I have found myself engaged in discussions about rest quite a few times over the past few days. A couple things have become clearer to me in these discussions.
First, one has to distinguish between two sorts of anxiety: the anxiety that arises appropriately from work that needs to be done and the anxiety that arises from vanity, fear, or lack of love.
In the first case, the cure is to do the work that needs doing and to do it attentively; without thinking about the other things that need to be done.
In the second case, the cure is to repent and act from love instead of vanity, fear, or selfishness – remembering always that true love is the practical attempt to seek the flourishing of the object of that love.
The second thing I’ve been learning is that the rest we are to be diligent to enter requires that we, as it were, carve out a space of rest within ourselves through simple prayers. When we are working, we ought still to be praying and there are at least two ways to do that, with words and without them.
We can create a space of rest within ourselves with words when we repeat a prayer such as the prayer of the tax-collecter: “have mercy on me the sinner.” A slightly expanded version of this prayer says “Lord Jesus Christ, Son of God, have mercy on me the sinner.”
This prayer calls upon the name of the Lord and invites Him into any situation. It clears a space for Him and thus draws one into His rest.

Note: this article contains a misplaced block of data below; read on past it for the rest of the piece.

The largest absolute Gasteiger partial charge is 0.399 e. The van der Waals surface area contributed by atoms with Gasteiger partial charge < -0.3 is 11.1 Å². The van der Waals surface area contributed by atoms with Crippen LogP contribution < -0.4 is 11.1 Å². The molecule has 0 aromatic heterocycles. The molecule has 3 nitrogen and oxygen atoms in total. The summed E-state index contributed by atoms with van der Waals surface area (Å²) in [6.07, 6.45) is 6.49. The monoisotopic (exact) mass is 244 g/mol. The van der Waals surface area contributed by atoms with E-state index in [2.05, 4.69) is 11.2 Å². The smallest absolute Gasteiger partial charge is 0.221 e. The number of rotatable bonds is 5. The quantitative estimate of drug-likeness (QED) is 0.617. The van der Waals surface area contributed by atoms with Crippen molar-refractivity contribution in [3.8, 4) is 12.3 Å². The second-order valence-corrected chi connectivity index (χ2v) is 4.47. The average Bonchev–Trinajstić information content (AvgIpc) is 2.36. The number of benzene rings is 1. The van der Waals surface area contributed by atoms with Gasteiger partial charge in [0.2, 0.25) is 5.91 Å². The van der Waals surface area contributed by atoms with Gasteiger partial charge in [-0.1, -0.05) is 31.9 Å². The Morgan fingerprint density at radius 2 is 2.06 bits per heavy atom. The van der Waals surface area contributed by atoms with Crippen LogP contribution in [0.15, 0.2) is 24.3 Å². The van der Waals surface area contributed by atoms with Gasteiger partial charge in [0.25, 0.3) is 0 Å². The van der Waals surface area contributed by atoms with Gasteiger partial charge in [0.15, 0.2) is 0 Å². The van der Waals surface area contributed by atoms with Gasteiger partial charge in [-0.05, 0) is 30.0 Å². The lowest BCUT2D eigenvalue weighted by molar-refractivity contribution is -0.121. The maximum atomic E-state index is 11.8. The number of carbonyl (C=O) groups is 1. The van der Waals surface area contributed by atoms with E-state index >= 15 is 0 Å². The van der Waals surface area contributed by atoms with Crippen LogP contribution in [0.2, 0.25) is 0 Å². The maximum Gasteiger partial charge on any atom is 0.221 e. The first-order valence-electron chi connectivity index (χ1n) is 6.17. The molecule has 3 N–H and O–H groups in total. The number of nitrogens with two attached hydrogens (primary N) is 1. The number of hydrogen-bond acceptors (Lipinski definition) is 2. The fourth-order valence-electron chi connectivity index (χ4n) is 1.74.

We pray without words when we offer Him the work of our hands. If a job demands close attention, especially verbal attention (like writing), then the work itself can become a prayer by making it an offering to our Lord.
Even so, one ought occasionally to withdraw from attending to the work exclusively and enter into one’s own soul and there meet with her Beloved with a simple prayer, such as those outlined above.
It is through such prayers that we can continually rest in our Lord even when there is a tornado blowing around us. It is through such prayers that our souls can be washed by the grace of God.
“But thou, when thou prayest, enter into thy closet, and when thou has shut the door, pray to the Father which is in secret.”… The soul enters its closet when the mind does not wander hither and thither over worldly things, but remains within our heart…. and in this way our mind… by its secret and inward prayer is united with God our Father.
Gregory Palamas commenting on our Lords words on prayer in Matthew 6